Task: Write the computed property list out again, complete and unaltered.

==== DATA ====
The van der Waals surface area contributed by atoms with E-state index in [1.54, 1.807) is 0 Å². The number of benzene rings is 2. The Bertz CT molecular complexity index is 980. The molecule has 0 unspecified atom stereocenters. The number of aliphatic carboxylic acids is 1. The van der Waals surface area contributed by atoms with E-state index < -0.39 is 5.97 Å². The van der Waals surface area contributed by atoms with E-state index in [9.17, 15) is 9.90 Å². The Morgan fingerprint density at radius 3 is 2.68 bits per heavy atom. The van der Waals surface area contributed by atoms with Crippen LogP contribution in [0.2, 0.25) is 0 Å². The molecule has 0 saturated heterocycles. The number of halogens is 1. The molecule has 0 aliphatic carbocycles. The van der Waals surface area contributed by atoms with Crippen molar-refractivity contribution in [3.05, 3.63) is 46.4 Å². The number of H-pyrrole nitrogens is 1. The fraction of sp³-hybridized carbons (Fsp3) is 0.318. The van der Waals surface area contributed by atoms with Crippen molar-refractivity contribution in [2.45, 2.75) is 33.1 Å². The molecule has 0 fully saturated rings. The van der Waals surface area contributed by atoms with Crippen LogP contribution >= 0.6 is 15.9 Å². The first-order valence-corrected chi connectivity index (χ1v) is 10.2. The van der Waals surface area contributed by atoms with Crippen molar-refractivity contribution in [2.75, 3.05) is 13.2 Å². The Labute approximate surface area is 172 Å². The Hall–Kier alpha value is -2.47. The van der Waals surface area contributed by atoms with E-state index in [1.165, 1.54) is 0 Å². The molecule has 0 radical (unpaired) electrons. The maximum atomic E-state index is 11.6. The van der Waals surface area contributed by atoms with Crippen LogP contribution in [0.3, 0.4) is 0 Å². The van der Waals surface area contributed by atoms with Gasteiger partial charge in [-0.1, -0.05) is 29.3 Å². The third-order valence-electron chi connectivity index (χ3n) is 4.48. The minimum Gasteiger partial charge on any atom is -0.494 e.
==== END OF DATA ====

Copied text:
The van der Waals surface area contributed by atoms with E-state index in [1.54, 1.807) is 0 Å². The number of benzene rings is 2. The Bertz CT molecular complexity index is 980. The molecule has 0 unspecified atom stereocenters. The number of aliphatic carboxylic acids is 1. The van der Waals surface area contributed by atoms with E-state index < -0.39 is 5.97 Å². The van der Waals surface area contributed by atoms with E-state index in [9.17, 15) is 9.90 Å². The Morgan fingerprint density at radius 3 is 2.68 bits per heavy atom. The van der Waals surface area contributed by atoms with Crippen LogP contribution in [0.2, 0.25) is 0 Å². The molecule has 0 saturated heterocycles. The number of halogens is 1. The molecule has 0 aliphatic carbocycles. The van der Waals surface area contributed by atoms with Crippen molar-refractivity contribution in [3.05, 3.63) is 46.4 Å². The number of H-pyrrole nitrogens is 1. The fraction of sp³-hybridized carbons (Fsp3) is 0.318. The van der Waals surface area contributed by atoms with Crippen molar-refractivity contribution in [2.45, 2.75) is 33.1 Å². The molecule has 0 fully saturated rings. The van der Waals surface area contributed by atoms with Crippen LogP contribution >= 0.6 is 15.9 Å². The first-order valence-corrected chi connectivity index (χ1v) is 10.2. The van der Waals surface area contributed by atoms with Crippen molar-refractivity contribution in [2.75, 3.05) is 13.2 Å². The Labute approximate surface area is 172 Å². The Hall–Kier alpha value is -2.47. The van der Waals surface area contributed by atoms with E-state index in [1.165, 1.54) is 0 Å². The molecule has 0 radical (unpaired) electrons. The maximum atomic E-state index is 11.6. The van der Waals surface area contributed by atoms with Crippen LogP contribution in [0.3, 0.4) is 0 Å². The van der Waals surface area contributed by atoms with Gasteiger partial charge in [-0.1, -0.05) is 29.3 Å². The third-order valence-electron chi connectivity index (χ3n) is 4.48. The minimum Gasteiger partial charge on any atom is -0.494 e.